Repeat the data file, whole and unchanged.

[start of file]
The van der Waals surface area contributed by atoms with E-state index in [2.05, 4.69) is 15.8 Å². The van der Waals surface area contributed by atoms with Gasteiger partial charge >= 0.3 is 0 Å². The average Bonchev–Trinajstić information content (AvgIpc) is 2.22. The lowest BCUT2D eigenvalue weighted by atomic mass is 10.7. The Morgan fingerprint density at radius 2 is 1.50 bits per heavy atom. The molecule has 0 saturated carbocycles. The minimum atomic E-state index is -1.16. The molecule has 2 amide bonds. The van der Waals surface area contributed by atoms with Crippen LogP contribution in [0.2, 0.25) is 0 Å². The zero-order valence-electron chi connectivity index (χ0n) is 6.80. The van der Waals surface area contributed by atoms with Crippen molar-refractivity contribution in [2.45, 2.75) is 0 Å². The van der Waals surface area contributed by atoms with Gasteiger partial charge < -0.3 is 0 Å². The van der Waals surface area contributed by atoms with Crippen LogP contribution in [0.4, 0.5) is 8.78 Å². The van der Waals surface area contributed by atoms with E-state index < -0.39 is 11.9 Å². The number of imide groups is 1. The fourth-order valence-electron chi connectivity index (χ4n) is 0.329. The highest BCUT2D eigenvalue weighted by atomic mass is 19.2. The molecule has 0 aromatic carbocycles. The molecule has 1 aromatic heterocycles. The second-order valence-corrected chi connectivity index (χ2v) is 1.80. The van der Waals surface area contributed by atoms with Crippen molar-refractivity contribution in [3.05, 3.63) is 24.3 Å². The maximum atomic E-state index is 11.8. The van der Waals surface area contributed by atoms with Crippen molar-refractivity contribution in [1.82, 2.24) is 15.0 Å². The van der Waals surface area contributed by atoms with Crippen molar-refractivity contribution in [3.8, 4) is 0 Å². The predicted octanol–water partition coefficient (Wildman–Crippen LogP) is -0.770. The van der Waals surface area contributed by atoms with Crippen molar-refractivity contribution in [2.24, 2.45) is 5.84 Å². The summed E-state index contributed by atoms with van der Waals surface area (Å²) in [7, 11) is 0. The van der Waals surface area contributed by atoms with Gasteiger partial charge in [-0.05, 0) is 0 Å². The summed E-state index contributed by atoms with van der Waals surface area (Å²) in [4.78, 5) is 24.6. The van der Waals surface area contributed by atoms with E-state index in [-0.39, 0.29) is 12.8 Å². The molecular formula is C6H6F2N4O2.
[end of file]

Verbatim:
The van der Waals surface area contributed by atoms with E-state index in [2.05, 4.69) is 15.8 Å². The van der Waals surface area contributed by atoms with Gasteiger partial charge >= 0.3 is 0 Å². The average Bonchev–Trinajstić information content (AvgIpc) is 2.22. The lowest BCUT2D eigenvalue weighted by atomic mass is 10.7. The Morgan fingerprint density at radius 2 is 1.50 bits per heavy atom. The molecule has 0 saturated carbocycles. The minimum atomic E-state index is -1.16. The molecule has 2 amide bonds. The van der Waals surface area contributed by atoms with Crippen LogP contribution in [0.2, 0.25) is 0 Å². The zero-order valence-electron chi connectivity index (χ0n) is 6.80. The van der Waals surface area contributed by atoms with Crippen molar-refractivity contribution in [2.45, 2.75) is 0 Å². The van der Waals surface area contributed by atoms with Gasteiger partial charge < -0.3 is 0 Å². The van der Waals surface area contributed by atoms with Crippen LogP contribution in [0.4, 0.5) is 8.78 Å². The van der Waals surface area contributed by atoms with E-state index < -0.39 is 11.9 Å². The number of imide groups is 1. The fourth-order valence-electron chi connectivity index (χ4n) is 0.329. The highest BCUT2D eigenvalue weighted by atomic mass is 19.2. The molecule has 0 aromatic carbocycles. The molecule has 1 aromatic heterocycles. The second-order valence-corrected chi connectivity index (χ2v) is 1.80. The van der Waals surface area contributed by atoms with Crippen molar-refractivity contribution in [3.05, 3.63) is 24.3 Å². The maximum atomic E-state index is 11.8. The van der Waals surface area contributed by atoms with Crippen molar-refractivity contribution in [1.82, 2.24) is 15.0 Å². The van der Waals surface area contributed by atoms with Crippen molar-refractivity contribution in [3.8, 4) is 0 Å². The predicted octanol–water partition coefficient (Wildman–Crippen LogP) is -0.770. The van der Waals surface area contributed by atoms with Crippen molar-refractivity contribution in [2.24, 2.45) is 5.84 Å². The summed E-state index contributed by atoms with van der Waals surface area (Å²) in [7, 11) is 0. The van der Waals surface area contributed by atoms with Gasteiger partial charge in [-0.05, 0) is 0 Å². The summed E-state index contributed by atoms with van der Waals surface area (Å²) in [4.78, 5) is 24.6. The van der Waals surface area contributed by atoms with E-state index in [-0.39, 0.29) is 12.8 Å². The molecular formula is C6H6F2N4O2.